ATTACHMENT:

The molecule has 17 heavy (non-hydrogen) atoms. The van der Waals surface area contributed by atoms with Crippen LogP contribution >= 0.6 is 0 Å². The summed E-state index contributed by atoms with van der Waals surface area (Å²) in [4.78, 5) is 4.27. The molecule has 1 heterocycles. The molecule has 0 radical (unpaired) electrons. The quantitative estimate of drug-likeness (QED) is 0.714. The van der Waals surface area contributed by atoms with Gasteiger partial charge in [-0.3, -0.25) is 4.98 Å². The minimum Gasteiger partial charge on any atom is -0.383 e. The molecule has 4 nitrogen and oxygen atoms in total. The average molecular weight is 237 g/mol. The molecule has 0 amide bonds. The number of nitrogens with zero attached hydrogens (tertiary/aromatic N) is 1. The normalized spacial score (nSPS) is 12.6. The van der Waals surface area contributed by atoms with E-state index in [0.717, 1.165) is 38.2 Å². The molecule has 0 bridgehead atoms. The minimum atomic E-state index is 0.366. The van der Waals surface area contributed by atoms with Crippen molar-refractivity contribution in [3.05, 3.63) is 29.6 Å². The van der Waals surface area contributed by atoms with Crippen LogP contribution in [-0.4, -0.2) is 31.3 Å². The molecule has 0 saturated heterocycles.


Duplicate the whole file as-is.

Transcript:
The molecule has 17 heavy (non-hydrogen) atoms. The van der Waals surface area contributed by atoms with Crippen LogP contribution >= 0.6 is 0 Å². The summed E-state index contributed by atoms with van der Waals surface area (Å²) in [4.78, 5) is 4.27. The molecule has 1 heterocycles. The molecule has 0 radical (unpaired) electrons. The quantitative estimate of drug-likeness (QED) is 0.714. The van der Waals surface area contributed by atoms with Gasteiger partial charge in [-0.3, -0.25) is 4.98 Å². The minimum Gasteiger partial charge on any atom is -0.383 e. The molecule has 4 nitrogen and oxygen atoms in total. The average molecular weight is 237 g/mol. The molecule has 0 amide bonds. The number of nitrogens with zero attached hydrogens (tertiary/aromatic N) is 1. The normalized spacial score (nSPS) is 12.6. The van der Waals surface area contributed by atoms with E-state index in [0.717, 1.165) is 38.2 Å². The molecule has 0 bridgehead atoms. The minimum atomic E-state index is 0.366. The van der Waals surface area contributed by atoms with Crippen molar-refractivity contribution in [3.05, 3.63) is 29.6 Å². The van der Waals surface area contributed by atoms with Crippen LogP contribution in [-0.4, -0.2) is 31.3 Å². The molecule has 0 saturated heterocycles.